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Chapter 8

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Chapter 8

Heat

Matter contains thermal energy, not heat.

Heat is the thermal energy in transit.

Heat is the thermal energy transferred from one object to another due to a temperature difference.

Heat is the to the total kinetic energy of the atoms or molecules.

Heat is measured in joules

Temperature

- When you strike a nail with a hammer, it becomes warm. Why?
- When you put a flame to a liquid, the liquid becomes warmer as its molecules move faster. Why?

- Temperature, the degree of “hotness” or “coldness” of an object.
- Temperature is the to the average (NOT total) kinetic energy of the atoms or molecules making it up.

Measuring Temperature

- The scale most often used world-wide is the Celsiusthermometer, where a zero (0) is assigned to the temperature at which water freezes, and 100 is assigned to the temperature at which water boils (at standard atmospheric pressure).

Measuring Temperature

- In the U.S., the number 32 is traditionally assigned to the temperature at which water freezes, and the number 212 is the temperature at which water boils. This is called the Fahrenheit scale.

Measuring Temperature

- The absolute temperature scale is called the Kelvin scale. Absolute zero is 0 K. The melting point of ice is 273 K, and the boiling point of water is 373 K. There are no negative numbers on the Kelvin scale.

Formulae…

- Here’s the part you all LOVE to hate:
- How to convert from one scale to the other.

Celsius to Kelvin

Fahrenheit to Celsius

Celsius to Fahrenheit

Kelvin to Celsius

Here's a trick for converting Celsius to Fahrenheit in your head:1) double the Celsius temperature 2) subtract one tenth of this value 3) add 32 EXAMPLE: let's use 30 degrees C as an example. 1) double the Celsius temperature (2 x 30 = 60) 2) subtract one tenth of this value (60 - 6 = 54) 3) add 32 (54 + 32 = 86 degrees F)

Unit converters for mobile phone

Lower Limits of Temperature

- In contrast to high temperatures, there is a definite limit at the opposite end of the scale, called absolute zero.

Thermal Equilibrium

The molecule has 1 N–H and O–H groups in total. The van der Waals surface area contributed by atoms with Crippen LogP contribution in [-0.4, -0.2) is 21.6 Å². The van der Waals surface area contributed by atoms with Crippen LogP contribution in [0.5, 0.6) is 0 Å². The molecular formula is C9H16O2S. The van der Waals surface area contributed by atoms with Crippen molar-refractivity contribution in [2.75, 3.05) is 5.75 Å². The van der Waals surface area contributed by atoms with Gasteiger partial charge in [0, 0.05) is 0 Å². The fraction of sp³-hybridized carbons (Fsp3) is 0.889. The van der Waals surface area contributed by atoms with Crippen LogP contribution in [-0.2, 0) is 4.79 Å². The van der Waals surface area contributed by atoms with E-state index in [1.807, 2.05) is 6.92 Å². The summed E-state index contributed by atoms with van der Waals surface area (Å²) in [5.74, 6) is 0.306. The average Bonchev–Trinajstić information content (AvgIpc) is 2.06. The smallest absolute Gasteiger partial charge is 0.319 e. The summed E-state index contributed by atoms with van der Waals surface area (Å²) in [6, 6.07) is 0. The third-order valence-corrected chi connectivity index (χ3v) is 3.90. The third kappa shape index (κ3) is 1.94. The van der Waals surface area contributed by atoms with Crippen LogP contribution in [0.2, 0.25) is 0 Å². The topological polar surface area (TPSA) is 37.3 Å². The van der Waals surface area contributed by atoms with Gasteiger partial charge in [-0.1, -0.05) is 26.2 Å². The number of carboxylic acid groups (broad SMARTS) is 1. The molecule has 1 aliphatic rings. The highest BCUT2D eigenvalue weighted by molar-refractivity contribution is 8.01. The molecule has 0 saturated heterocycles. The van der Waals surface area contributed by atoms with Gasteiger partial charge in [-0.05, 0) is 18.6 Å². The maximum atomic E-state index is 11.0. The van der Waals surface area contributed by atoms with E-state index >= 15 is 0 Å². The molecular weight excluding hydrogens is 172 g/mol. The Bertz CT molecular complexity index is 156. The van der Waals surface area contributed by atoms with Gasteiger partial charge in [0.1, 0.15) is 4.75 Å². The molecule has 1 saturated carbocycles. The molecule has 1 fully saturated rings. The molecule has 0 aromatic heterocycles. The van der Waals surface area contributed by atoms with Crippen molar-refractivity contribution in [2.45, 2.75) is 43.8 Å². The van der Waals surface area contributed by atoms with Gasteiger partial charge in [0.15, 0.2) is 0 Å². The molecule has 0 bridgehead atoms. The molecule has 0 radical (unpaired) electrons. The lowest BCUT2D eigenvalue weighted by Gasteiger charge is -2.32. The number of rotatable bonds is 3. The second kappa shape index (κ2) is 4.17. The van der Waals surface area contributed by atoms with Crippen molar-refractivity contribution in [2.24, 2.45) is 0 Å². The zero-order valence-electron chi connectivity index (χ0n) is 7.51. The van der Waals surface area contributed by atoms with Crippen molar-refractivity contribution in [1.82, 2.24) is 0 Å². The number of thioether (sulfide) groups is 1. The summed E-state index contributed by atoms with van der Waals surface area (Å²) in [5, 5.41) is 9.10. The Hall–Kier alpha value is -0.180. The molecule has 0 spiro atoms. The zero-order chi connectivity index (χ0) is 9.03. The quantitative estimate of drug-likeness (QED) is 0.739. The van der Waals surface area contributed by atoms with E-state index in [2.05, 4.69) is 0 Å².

Heat and Temperature

Heat capacity as the amount of energy needed to change the temperature of a material by one degree.

How much heat is needed to raise the temperature of 30 kg of liquid water from 10 0C to 20 0C ?

- Q = mcΔ T
= 30 Kg x 4.19 J/kg 0C x (20-10)0C

= 1,257J

A 2.0-kg aluminum pan is heated on the stove from 20°C to 110°C. How much heat had to be transferred to the aluminum? The specific heat capacity of aluminum is 900 J/kg°C.

Q = cmΔT

Q = (900 J/kg°C ) (2.0 kg) (110°C - 20°C)

Q = 162,000 J

Q = 1.62 x 105 J

Sublimation

Evaporation

Condensation

Melting

Freezing

Latent heat

Latent heat of fusion

Latent heat of vaporization

Latent Heat is the amount of energy needed to change the state of a mater at constant temperature.

Measuring Heat

- Heat is a form of energy, and it is measured in joules.

- A unit of heat common in the U.S. is the calorie,
- which is defined as
- the amount of heat energy needed to change the temperature of 1 gram of water by 1 Celsius degree
- 1 calorie = 4.18 joules

Heat Transfer: Conduction

- Conduction involves the transfer of heat through direct contact

- Heat conductors conduct heat well, insulators do not

Heat Transfer: Convection

- Takes place in liquids and gases as molecules move in currents
- Heat rises and cold settles to the bottom

Heat Transfer: Radiation

- Heat is transferred through space
- Energy from the sun being transferred to the Earth

Figure A

Figure B

- The Sun gives out the heat.
- It is known as an emitter / radiator
- The Earth takes in the heat.
- It is known as an absorber.

A poor emitter would be a poor absorber.

A good emitter would also be a good absorber.